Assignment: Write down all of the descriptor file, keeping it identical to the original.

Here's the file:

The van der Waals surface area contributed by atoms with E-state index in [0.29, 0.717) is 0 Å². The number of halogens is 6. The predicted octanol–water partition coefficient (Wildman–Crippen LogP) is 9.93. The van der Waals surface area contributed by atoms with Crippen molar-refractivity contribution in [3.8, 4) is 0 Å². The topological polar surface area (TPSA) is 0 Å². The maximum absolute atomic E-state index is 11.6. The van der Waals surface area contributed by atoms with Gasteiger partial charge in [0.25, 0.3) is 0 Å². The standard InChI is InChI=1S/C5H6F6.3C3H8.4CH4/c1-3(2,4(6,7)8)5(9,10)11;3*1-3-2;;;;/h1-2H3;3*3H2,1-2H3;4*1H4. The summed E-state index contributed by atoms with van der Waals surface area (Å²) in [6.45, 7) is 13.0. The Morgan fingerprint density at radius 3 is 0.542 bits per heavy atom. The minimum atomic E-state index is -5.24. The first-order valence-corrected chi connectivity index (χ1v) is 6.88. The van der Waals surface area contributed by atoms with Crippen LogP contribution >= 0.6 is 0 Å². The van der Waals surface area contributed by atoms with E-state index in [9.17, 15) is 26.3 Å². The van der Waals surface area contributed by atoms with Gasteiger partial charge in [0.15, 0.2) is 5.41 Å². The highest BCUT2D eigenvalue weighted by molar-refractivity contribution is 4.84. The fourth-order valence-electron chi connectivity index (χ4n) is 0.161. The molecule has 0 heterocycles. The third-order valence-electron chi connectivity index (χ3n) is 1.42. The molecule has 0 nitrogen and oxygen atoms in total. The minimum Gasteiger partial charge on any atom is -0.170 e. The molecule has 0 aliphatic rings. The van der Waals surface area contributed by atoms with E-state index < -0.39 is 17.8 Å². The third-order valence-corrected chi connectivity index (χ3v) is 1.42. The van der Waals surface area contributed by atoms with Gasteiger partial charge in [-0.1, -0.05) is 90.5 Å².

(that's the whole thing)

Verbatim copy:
The van der Waals surface area contributed by atoms with E-state index in [0.29, 0.717) is 0 Å². The number of halogens is 6. The predicted octanol–water partition coefficient (Wildman–Crippen LogP) is 9.93. The van der Waals surface area contributed by atoms with Crippen molar-refractivity contribution in [3.8, 4) is 0 Å². The topological polar surface area (TPSA) is 0 Å². The maximum absolute atomic E-state index is 11.6. The van der Waals surface area contributed by atoms with Gasteiger partial charge in [0.25, 0.3) is 0 Å². The standard InChI is InChI=1S/C5H6F6.3C3H8.4CH4/c1-3(2,4(6,7)8)5(9,10)11;3*1-3-2;;;;/h1-2H3;3*3H2,1-2H3;4*1H4. The summed E-state index contributed by atoms with van der Waals surface area (Å²) in [6.45, 7) is 13.0. The Morgan fingerprint density at radius 3 is 0.542 bits per heavy atom. The minimum atomic E-state index is -5.24. The first-order valence-corrected chi connectivity index (χ1v) is 6.88. The van der Waals surface area contributed by atoms with Crippen LogP contribution >= 0.6 is 0 Å². The van der Waals surface area contributed by atoms with E-state index in [9.17, 15) is 26.3 Å². The van der Waals surface area contributed by atoms with Gasteiger partial charge in [0.15, 0.2) is 5.41 Å². The highest BCUT2D eigenvalue weighted by molar-refractivity contribution is 4.84. The fourth-order valence-electron chi connectivity index (χ4n) is 0.161. The molecule has 0 heterocycles. The third-order valence-electron chi connectivity index (χ3n) is 1.42. The molecule has 0 nitrogen and oxygen atoms in total. The minimum Gasteiger partial charge on any atom is -0.170 e. The molecule has 0 aliphatic rings. The van der Waals surface area contributed by atoms with E-state index < -0.39 is 17.8 Å². The third-order valence-corrected chi connectivity index (χ3v) is 1.42. The van der Waals surface area contributed by atoms with Gasteiger partial charge in [-0.1, -0.05) is 90.5 Å².